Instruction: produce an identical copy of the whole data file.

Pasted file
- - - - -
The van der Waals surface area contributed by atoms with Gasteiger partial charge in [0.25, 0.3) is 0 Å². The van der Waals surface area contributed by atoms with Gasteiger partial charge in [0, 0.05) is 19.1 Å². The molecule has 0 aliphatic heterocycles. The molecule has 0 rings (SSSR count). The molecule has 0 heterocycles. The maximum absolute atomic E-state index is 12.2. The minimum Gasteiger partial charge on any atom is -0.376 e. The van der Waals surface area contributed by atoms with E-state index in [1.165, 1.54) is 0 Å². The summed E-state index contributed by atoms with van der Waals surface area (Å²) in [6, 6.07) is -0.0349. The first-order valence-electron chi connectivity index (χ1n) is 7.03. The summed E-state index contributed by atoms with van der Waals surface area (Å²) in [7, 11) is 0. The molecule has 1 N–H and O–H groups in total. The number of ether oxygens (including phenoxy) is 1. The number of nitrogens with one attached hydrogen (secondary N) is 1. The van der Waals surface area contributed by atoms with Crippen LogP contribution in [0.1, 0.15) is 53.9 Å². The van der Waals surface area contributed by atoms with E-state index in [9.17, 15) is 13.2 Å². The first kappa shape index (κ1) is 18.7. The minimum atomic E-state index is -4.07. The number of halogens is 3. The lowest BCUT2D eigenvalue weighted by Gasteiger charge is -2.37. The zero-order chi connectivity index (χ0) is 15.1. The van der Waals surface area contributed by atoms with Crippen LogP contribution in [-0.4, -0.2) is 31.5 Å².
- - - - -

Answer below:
The van der Waals surface area contributed by atoms with Gasteiger partial charge in [0.25, 0.3) is 0 Å². The van der Waals surface area contributed by atoms with Gasteiger partial charge in [0, 0.05) is 19.1 Å². The molecule has 0 aliphatic heterocycles. The molecule has 0 rings (SSSR count). The molecule has 0 heterocycles. The maximum absolute atomic E-state index is 12.2. The minimum Gasteiger partial charge on any atom is -0.376 e. The van der Waals surface area contributed by atoms with E-state index in [1.165, 1.54) is 0 Å². The summed E-state index contributed by atoms with van der Waals surface area (Å²) in [6, 6.07) is -0.0349. The first-order valence-electron chi connectivity index (χ1n) is 7.03. The summed E-state index contributed by atoms with van der Waals surface area (Å²) in [7, 11) is 0. The molecule has 1 N–H and O–H groups in total. The number of ether oxygens (including phenoxy) is 1. The number of nitrogens with one attached hydrogen (secondary N) is 1. The van der Waals surface area contributed by atoms with Crippen LogP contribution in [0.1, 0.15) is 53.9 Å². The van der Waals surface area contributed by atoms with E-state index in [9.17, 15) is 13.2 Å². The first kappa shape index (κ1) is 18.7. The minimum atomic E-state index is -4.07. The number of halogens is 3. The lowest BCUT2D eigenvalue weighted by Gasteiger charge is -2.37. The zero-order chi connectivity index (χ0) is 15.1. The van der Waals surface area contributed by atoms with Crippen LogP contribution in [-0.4, -0.2) is 31.5 Å².